The political website Wonkette is well known for stretching the limits of good taste and common decency in the rough-and-tumble blogosphere. So when freelancer Jack Stuef made a vicious, sarcasm-laden, hideously illustrated post Wednesday to wish Trig Palin a happy birthday, few people were surprised. Outraged, sure, but not surprised.
The poem Stuef referenced at a pro-Palin site waxed about Trig’s dreams, with the following refrain: "Oh little boy, what are you dreaming about?" In response, Stuef wrote, "What’s he dreaming about? Nothing. He's retarded."
That post appears to have stretched the limits beyond the breaking point, judging by the actions of many of its advertisers. Shortly after the original post, a group of committed Sarah Palin supporters started bombarding Wonkette's advertisers with negative feedback and threats of boycott in Trig's defense.
After some advertisers, like Papa John's and Huggies, began pulling ads from the outlet, Wonkette added an update to the post apologizing for using the word "retarded" there and expressing delineated regret. Nine advertisers, according to POLITICO, have so far pulled out of the site and that number may grow.
The word "retarded" was hyperlinked to a piece about Levi Johnston's claim that Sarah Palin had referred to her son as a retard. That assertion by Johnston did much to discredit him with Alaskans who may have previously been sympathetic to his estrangement from the Palin clan.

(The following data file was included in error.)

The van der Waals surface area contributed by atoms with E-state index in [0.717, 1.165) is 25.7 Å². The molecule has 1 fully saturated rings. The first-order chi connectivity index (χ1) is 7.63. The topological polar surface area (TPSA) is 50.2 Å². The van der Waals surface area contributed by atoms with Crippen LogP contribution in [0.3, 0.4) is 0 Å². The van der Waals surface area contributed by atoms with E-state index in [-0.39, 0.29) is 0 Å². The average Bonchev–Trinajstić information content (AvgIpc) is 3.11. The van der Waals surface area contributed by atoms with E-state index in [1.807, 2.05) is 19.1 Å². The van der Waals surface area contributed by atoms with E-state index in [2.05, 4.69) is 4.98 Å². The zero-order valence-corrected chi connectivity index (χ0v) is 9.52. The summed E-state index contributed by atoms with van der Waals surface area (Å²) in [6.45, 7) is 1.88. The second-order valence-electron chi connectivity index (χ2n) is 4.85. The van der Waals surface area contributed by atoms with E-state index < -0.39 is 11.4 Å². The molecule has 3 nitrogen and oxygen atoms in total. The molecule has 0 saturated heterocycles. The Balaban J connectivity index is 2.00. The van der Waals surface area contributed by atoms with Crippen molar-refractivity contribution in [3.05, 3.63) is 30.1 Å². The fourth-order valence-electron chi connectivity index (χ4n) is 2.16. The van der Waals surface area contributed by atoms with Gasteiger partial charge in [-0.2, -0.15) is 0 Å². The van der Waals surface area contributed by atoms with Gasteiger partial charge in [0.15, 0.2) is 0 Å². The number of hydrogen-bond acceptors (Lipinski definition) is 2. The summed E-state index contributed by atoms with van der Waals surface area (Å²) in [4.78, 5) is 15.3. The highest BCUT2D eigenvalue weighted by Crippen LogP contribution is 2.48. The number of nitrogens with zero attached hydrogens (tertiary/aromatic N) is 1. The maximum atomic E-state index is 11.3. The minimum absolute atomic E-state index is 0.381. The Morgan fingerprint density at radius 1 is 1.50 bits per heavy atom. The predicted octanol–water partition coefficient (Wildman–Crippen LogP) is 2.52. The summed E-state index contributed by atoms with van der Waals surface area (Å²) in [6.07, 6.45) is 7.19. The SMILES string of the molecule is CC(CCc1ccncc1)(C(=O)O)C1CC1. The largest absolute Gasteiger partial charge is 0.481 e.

The post also featured a photo montage of Trig which included an animated, hip-thrusting female pole dancer. Wonkette's editor has since removed the post after much back-and-forth with a columnist for another site. It's worth a read.
In the short time since the post was published, someone has purchased the domain name jackstuef.com. Click on it. You'll be surprised.
An email from Wonkette's editor to AdAge expressed more facetious regret and reiterated at length the publication's call for Sarah Palin to no longer "use her special-needs child as a crass political prop." Read more from AdAge, here; that post also features a link to an early report of the groundswell of outrage and resulting advertising impact.
Wonkette has removed the entire post and replaced it with an apology for its "poor judgment" in publishing the "very badly done" (italics in original) satire.